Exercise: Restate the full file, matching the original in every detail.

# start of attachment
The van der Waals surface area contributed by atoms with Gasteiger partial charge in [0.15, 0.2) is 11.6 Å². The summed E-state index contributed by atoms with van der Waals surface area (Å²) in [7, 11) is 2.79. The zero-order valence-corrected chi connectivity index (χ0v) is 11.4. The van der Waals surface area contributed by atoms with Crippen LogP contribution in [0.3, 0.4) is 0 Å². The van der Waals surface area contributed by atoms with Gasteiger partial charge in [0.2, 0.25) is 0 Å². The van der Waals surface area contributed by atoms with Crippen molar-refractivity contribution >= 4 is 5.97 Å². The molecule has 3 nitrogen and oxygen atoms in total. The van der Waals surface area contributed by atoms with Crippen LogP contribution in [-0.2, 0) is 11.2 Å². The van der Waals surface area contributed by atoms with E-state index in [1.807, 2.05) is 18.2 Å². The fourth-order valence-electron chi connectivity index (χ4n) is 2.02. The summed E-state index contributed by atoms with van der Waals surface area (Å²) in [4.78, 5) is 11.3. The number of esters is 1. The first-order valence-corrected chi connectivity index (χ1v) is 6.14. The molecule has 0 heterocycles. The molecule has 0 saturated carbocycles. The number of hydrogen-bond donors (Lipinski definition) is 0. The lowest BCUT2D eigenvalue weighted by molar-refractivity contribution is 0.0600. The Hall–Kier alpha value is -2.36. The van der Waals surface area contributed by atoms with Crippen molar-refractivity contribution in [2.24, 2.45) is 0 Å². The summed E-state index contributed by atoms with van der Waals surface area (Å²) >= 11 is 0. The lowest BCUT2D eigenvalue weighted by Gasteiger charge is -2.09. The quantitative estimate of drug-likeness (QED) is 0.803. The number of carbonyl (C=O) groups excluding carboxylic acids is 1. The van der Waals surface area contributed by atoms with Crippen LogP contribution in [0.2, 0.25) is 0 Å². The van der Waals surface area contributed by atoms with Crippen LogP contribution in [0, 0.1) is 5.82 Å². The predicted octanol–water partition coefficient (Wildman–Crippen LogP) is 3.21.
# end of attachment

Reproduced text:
The van der Waals surface area contributed by atoms with Gasteiger partial charge in [0.15, 0.2) is 11.6 Å². The summed E-state index contributed by atoms with van der Waals surface area (Å²) in [7, 11) is 2.79. The zero-order valence-corrected chi connectivity index (χ0v) is 11.4. The van der Waals surface area contributed by atoms with Crippen LogP contribution in [0.3, 0.4) is 0 Å². The van der Waals surface area contributed by atoms with Gasteiger partial charge in [0.2, 0.25) is 0 Å². The van der Waals surface area contributed by atoms with Crippen molar-refractivity contribution >= 4 is 5.97 Å². The molecule has 3 nitrogen and oxygen atoms in total. The van der Waals surface area contributed by atoms with Crippen LogP contribution in [-0.2, 0) is 11.2 Å². The van der Waals surface area contributed by atoms with E-state index in [1.807, 2.05) is 18.2 Å². The fourth-order valence-electron chi connectivity index (χ4n) is 2.02. The summed E-state index contributed by atoms with van der Waals surface area (Å²) in [4.78, 5) is 11.3. The number of esters is 1. The first-order valence-corrected chi connectivity index (χ1v) is 6.14. The molecule has 0 heterocycles. The molecule has 0 saturated carbocycles. The number of hydrogen-bond donors (Lipinski definition) is 0. The lowest BCUT2D eigenvalue weighted by molar-refractivity contribution is 0.0600. The Hall–Kier alpha value is -2.36. The van der Waals surface area contributed by atoms with Crippen molar-refractivity contribution in [2.24, 2.45) is 0 Å². The summed E-state index contributed by atoms with van der Waals surface area (Å²) >= 11 is 0. The lowest BCUT2D eigenvalue weighted by Gasteiger charge is -2.09. The quantitative estimate of drug-likeness (QED) is 0.803. The number of carbonyl (C=O) groups excluding carboxylic acids is 1. The van der Waals surface area contributed by atoms with Crippen LogP contribution in [0.2, 0.25) is 0 Å². The van der Waals surface area contributed by atoms with Crippen LogP contribution in [0, 0.1) is 5.82 Å². The predicted octanol–water partition coefficient (Wildman–Crippen LogP) is 3.21.